As I think back to how the trip to Kenya impacted me, I’m left with more feelings than words can express. But if I had to sum it up with one main idea I would say the trip really encouraged me and forced me to focus on the future. It reignited my desire to see the youth of Kenya acquire the skills and knowledge necessary to be a vehicle for change within their own country.

The goals of Two Feet Project come with so many challenges but I have peace that God is at work within the youth of Kenya. Throughout the trip we heard the stories of young men and women overcoming insurmountable challenges, met with organizations that are just as hungry as we are to see sustainable change, and had a chance to reflect on my own desire to see things come to fruition. I’m confident about the future not only of Two Feet Project but more importantly the future of the youth of Kenya.  I’m just thrilled to be able to be a part of it all.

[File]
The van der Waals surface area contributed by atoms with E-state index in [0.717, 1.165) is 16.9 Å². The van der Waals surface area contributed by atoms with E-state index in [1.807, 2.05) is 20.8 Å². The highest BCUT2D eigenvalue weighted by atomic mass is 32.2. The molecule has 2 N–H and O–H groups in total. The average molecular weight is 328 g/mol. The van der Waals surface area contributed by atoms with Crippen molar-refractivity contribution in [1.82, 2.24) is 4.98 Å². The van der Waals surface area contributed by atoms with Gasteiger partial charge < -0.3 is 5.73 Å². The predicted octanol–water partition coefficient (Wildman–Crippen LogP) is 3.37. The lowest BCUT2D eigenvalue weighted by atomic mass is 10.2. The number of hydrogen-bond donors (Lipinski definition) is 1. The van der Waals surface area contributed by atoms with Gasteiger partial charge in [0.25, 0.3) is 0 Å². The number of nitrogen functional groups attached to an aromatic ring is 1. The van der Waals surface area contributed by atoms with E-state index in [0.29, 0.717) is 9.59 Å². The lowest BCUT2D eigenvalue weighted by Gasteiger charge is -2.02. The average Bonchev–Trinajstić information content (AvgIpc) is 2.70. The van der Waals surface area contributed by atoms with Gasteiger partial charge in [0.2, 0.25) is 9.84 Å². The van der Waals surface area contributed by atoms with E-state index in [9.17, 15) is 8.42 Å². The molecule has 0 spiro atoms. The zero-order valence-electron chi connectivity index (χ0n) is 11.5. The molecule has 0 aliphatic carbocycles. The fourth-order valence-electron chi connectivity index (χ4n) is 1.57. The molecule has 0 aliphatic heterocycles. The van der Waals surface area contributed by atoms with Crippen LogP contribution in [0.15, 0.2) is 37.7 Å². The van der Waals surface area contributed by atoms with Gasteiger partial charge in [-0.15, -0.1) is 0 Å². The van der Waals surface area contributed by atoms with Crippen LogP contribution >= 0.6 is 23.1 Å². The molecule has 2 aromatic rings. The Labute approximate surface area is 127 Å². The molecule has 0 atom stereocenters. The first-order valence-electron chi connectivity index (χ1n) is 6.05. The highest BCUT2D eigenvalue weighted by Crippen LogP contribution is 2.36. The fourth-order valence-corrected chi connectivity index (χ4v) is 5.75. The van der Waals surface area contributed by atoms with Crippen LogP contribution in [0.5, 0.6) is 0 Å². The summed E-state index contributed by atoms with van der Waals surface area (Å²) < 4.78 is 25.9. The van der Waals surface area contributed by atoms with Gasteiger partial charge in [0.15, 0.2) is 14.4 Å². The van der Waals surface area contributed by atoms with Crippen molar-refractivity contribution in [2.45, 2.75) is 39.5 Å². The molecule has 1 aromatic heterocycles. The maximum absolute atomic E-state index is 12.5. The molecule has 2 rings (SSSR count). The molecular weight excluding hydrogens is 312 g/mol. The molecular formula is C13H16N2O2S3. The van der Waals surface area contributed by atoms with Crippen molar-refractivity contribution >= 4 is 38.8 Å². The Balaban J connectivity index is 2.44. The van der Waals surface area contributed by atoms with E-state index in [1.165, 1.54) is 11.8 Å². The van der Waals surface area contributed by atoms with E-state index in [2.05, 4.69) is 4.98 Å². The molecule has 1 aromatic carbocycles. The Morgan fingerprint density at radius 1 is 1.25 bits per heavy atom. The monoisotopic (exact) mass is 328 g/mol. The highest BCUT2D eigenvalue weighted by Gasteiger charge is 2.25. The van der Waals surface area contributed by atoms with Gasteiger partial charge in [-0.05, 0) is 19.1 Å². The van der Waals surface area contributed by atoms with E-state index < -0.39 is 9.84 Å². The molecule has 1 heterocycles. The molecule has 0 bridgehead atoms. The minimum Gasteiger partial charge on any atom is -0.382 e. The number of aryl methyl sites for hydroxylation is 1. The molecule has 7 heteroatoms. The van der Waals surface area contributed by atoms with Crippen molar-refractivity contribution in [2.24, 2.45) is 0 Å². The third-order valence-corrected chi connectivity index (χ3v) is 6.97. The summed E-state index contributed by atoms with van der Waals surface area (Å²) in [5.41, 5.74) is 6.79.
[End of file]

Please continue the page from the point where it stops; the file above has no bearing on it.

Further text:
This trip has served as a reminder that this is only the beginning and that the future looks bright. I’m so excited to see where God takes Two Feet Project. I’m humbled to be a part of His plan for Kenya and I’m honored to be trusted by close friends and acquaintances in leading this trip.

“The ambitions we have will become the stories we live!”  ~~Donald Miller

God Bless!

Stephen Ishmael

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A lot given = A lot required

For the past few weeks I’ve completely failed to put pen to paper. I’d gone to Kenya intending to catalog the daily events, adding my insightful musings as the trip unfolded. But until now, those intentions have been a total bust. Aside from us being very busy, I think that for the most part I can blame that failure on the fact that this has been a lot to take in. No doubt my brain will be processing this three week period for a long time to come. Apart from merely copying down daily events, the monumental task of constructing an appropriate response to all that I’ve seen, heard, and felt these past twenty days as I’ve spoken with pastors, played futbol with kids, walked the slums, and spent time in orphanages, seems overwhelming.